From his letter to the Times:

Journalistic ethics requires, at a minimum, that you remove from this article all references to me, and to the research I and my collaborators have conducted. This article consists almost entirely of empirical claims and quotes about blonde women that Mr. Harlow fabricated, and then attributed to me. Please take the article offline immediately.

Psychology Today, Stinky Journalism, and a contributor to True/Slant have weighed in on the questionable article. Dr. Sell also decided to publish a note on his Web site to try and get the word out:

News Flash! Press gets the data fantastically wrong

The Sunday Times of London recently published a piece claiming that I found a link between blonde hair in women and anger, entitlement and “warlike” behavior. No such research was done, and my colleagues and I believe the claims of the article are false. As can be seen by a search in my original publication (here) the words “blonde” or even “hair” never appear. Nevertheless, the story spread rapidly throughout the blogosphere and the mainstream news…

Given the widespread re-reporting of the erroneous findings related to blondes, Dr. Sell is left to conclude that “there is a lot of interest in blondes in Europe.”

That’s especially true when it comes to the Sunday Times. Back in 2006, it was one of several news outlets fooled by a hoax claiming a WHO study found blondes were on the path to extinction. Here’s the correction that was eventually appended to the story (“Cavegirls were first blondes to have fun”):

The World Health Organisation has asked us to remove an earlier erroneous reference suggesting it had conducted a study which forecast natural blonds were likely to be extinct within 200 years. The WHO issued a formal denial of such a study in 2002.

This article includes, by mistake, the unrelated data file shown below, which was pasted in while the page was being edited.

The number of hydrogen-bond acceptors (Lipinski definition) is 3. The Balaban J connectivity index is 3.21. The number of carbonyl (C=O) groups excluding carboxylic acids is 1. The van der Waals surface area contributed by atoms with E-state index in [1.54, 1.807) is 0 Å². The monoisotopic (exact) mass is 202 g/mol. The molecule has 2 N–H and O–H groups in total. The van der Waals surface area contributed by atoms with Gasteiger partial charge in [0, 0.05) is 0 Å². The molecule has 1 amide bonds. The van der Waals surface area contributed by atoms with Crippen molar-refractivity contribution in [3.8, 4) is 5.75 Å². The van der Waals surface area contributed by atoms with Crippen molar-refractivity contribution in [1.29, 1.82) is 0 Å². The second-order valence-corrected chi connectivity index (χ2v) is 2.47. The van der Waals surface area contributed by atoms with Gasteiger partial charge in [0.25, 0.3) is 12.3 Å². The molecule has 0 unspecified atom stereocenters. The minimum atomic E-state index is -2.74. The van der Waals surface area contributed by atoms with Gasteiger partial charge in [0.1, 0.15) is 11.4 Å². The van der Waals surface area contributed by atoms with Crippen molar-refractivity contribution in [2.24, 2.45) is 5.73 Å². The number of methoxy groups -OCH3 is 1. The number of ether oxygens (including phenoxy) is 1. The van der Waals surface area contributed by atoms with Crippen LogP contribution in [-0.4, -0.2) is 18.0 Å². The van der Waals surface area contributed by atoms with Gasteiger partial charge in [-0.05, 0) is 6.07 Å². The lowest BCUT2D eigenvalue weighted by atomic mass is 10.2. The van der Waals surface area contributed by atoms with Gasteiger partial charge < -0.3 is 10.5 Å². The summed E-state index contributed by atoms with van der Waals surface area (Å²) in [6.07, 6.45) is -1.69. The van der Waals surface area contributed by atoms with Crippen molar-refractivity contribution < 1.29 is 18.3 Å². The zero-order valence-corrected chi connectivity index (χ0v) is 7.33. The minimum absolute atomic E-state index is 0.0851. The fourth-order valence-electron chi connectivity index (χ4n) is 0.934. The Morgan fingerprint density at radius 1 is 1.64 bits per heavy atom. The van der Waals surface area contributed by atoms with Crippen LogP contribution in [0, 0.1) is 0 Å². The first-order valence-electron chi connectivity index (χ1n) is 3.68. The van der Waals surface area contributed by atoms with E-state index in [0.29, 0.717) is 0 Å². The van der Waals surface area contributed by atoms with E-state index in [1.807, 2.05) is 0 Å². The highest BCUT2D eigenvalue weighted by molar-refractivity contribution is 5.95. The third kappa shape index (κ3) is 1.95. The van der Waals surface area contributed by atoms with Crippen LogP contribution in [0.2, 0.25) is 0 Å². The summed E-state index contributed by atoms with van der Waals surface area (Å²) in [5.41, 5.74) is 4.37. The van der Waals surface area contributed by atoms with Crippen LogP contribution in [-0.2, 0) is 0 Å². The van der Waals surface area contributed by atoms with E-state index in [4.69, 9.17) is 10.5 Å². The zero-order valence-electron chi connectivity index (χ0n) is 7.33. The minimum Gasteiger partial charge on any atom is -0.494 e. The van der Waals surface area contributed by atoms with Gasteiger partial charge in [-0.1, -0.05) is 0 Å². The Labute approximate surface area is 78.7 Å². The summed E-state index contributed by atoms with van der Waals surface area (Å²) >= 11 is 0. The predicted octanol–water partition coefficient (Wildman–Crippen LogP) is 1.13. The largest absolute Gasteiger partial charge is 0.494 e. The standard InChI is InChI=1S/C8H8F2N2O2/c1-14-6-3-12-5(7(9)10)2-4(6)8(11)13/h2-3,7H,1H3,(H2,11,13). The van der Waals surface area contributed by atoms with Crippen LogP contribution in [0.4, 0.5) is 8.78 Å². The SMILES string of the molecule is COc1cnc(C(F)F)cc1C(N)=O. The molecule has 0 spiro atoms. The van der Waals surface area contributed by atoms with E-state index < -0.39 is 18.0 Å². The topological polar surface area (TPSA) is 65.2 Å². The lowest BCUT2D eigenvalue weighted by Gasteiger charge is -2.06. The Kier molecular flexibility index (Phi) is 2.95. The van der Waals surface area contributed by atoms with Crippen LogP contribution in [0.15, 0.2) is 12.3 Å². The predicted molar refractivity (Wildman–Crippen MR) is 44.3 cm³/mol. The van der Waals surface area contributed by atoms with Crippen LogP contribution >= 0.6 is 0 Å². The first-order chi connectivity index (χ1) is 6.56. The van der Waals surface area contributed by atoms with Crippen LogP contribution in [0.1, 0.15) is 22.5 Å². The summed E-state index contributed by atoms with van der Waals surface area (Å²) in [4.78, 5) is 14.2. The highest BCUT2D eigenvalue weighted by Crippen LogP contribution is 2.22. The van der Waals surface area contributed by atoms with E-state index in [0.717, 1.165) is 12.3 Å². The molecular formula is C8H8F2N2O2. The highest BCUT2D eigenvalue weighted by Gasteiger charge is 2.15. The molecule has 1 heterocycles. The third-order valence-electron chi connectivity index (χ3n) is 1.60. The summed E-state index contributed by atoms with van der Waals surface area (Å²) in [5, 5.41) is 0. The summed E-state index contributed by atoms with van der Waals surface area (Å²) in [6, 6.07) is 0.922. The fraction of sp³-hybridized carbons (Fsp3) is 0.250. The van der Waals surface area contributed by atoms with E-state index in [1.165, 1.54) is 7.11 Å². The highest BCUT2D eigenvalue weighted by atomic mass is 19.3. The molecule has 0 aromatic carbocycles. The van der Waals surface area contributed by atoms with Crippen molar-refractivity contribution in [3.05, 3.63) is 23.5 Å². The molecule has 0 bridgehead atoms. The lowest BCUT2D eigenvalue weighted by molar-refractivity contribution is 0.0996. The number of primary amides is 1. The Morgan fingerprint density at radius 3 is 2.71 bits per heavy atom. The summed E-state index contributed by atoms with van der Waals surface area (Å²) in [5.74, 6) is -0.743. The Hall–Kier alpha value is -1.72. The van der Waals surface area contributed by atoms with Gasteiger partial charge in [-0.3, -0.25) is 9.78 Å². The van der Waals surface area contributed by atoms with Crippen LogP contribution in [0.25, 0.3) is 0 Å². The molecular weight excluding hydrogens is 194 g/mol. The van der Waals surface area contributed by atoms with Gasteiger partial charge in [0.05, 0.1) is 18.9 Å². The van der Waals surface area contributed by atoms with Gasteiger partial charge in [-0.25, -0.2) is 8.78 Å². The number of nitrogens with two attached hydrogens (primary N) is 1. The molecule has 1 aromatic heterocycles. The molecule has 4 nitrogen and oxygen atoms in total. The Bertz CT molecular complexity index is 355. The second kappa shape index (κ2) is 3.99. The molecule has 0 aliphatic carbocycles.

The paper also recently published an article headlined, “Recession chic: why blondes are having more fun,” and an earlier one, “You silly boys: blondes make men act dumb”.

As of this writing, the paper has not issued a correction. In a statement issued to CJR, the Times said: “There is a difference of opinion between the reporter and the complainant
about their conversation, which has not yet been resolved.” The paper has also rebuffed Dr. Sell’s attempts to place a comment on the story, though the top-rated comment on the piece states that “this article is made up” and provides links to support the assertion.

In response to his letter objecting to the piece, the article’s author and one of his editors asked Dr. Sell to provide evidence that his research has nothing to do with blondes. Yes, the paper is asking the very man whose research it based the article on to defend his work. As if he misunderstood his own data. I guess they subscribe to the notion that the best defense is a good offense.

“How do you prove that you didn’t say something?” Dr. Sell said, noting the other researcher quoted in the article, Catherine Salmon, also expressed dismay with the reporting and her quotes. (They saw each other at a recent conference.)

“I e-mailed the editor to ask what he needed from me, and he said I need to provide evidence to my side of the story,” Dr. Sell said. “… I’m the source and I’m telling you it’s not true. What more evidence do you want?”

Like, totally.

Correction of the Week

“A story on Page 1 of Tuesday’s Telegraph quoted a White House official explaining that a Q-and-A session with dozens of teenagers in Nashua High School North on Monday was “off the record.” However, the explanation about the talk being “off the record” was, it turns out, also “off the record” and should not have been quoted.” – The Telegraph (New Hampshire)

Craig Silverman is the editor of RegretTheError.com and the author of Regret The Error: How Media Mistakes Pollute the Press and Imperil Free Speech. He is also the editorial director of OpenFile.ca and a columnist for the Toronto Star.